In her famous book On Death and Dying, Kubler-Ross discusses this theory of coping in a linear fashion, meaning a person moves through one stage to reach the next. She later explained that the theory was never meant to be linear nor applied to all persons; the way a person moves through the stages is as unique as they are.
It's important to remember that some people will experience all of the stages, some in order and some not, and other people may only experience a few of the stages or even get stuck in one. It's also interesting to note that the way a person has handled adversity in the past will affect how a diagnosis of terminal illness is handled. For example, a woman who always avoided adversity and used denial to cope with tragedy in the past may find herself stuck in the denial stage of coping for a long time. Similarly, a man who uses anger to deal with difficult situations may find himself unable to move out of the anger stage of coping.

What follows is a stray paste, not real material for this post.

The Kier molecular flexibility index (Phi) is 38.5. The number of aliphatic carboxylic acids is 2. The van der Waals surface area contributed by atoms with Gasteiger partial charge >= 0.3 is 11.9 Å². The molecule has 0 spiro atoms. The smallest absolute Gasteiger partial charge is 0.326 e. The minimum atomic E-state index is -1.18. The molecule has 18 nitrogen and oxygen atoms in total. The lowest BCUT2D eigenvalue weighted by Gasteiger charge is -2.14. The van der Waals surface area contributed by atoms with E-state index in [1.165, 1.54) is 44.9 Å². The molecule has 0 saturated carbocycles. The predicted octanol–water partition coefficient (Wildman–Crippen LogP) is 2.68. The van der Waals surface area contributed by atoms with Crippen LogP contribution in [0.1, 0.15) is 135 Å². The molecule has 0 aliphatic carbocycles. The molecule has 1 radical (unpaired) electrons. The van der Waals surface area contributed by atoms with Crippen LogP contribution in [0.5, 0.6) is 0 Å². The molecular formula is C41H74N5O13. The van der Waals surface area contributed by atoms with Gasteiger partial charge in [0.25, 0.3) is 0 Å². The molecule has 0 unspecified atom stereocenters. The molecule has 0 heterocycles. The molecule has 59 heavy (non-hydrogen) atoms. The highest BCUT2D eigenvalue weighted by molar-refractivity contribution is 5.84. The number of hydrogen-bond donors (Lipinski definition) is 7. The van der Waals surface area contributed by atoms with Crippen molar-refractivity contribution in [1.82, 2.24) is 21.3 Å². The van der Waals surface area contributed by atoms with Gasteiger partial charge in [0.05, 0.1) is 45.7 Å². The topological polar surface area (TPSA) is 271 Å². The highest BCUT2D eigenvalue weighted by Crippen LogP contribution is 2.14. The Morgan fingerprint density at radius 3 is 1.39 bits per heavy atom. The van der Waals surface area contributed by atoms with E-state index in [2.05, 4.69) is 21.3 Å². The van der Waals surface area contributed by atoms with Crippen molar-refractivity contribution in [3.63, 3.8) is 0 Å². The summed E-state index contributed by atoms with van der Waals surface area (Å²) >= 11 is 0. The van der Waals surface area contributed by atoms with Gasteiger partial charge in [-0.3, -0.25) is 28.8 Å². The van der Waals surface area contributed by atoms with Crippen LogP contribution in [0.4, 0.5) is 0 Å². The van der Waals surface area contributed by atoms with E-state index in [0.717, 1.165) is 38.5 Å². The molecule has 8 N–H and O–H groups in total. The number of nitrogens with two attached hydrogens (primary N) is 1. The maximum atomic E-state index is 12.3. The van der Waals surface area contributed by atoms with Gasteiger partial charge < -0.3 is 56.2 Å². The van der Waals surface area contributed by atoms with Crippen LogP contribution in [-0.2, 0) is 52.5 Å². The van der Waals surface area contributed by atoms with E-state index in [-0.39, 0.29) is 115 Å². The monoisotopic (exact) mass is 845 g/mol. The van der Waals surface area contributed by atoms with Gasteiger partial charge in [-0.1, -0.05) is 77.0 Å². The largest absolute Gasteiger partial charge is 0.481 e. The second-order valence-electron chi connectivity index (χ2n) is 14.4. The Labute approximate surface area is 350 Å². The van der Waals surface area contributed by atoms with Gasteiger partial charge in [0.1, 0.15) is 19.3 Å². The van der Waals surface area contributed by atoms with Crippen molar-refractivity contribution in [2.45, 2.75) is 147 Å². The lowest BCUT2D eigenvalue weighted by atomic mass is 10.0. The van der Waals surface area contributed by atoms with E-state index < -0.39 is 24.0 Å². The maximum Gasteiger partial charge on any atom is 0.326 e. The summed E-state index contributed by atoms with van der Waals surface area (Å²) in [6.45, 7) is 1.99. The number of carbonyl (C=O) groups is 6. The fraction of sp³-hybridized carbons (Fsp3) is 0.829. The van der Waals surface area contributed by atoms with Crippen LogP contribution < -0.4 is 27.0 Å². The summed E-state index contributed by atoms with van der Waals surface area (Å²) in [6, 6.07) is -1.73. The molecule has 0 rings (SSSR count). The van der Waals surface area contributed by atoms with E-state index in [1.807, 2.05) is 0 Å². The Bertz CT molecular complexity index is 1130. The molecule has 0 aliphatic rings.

DABDA: Breaking Down the Five Stages of Coping With a Terminal Illness
- Denial -- Coping usually begins with the person thinking "No way, not me."
- Anger -- "Not me" will usually give way to "Why me?" as the person begins to accept the reality of the illness and becomes angry.
- Bargaining -- As anger subsides, or even in it's midst, the person may begin to bargain for more time.
- Depression -- When it becomes obvious that bargaining won't work, depression may set it.
- Acceptance -- If the person is able to move through one or more of the previous stages, they may be lucky enough to reach the stage of acceptance before death.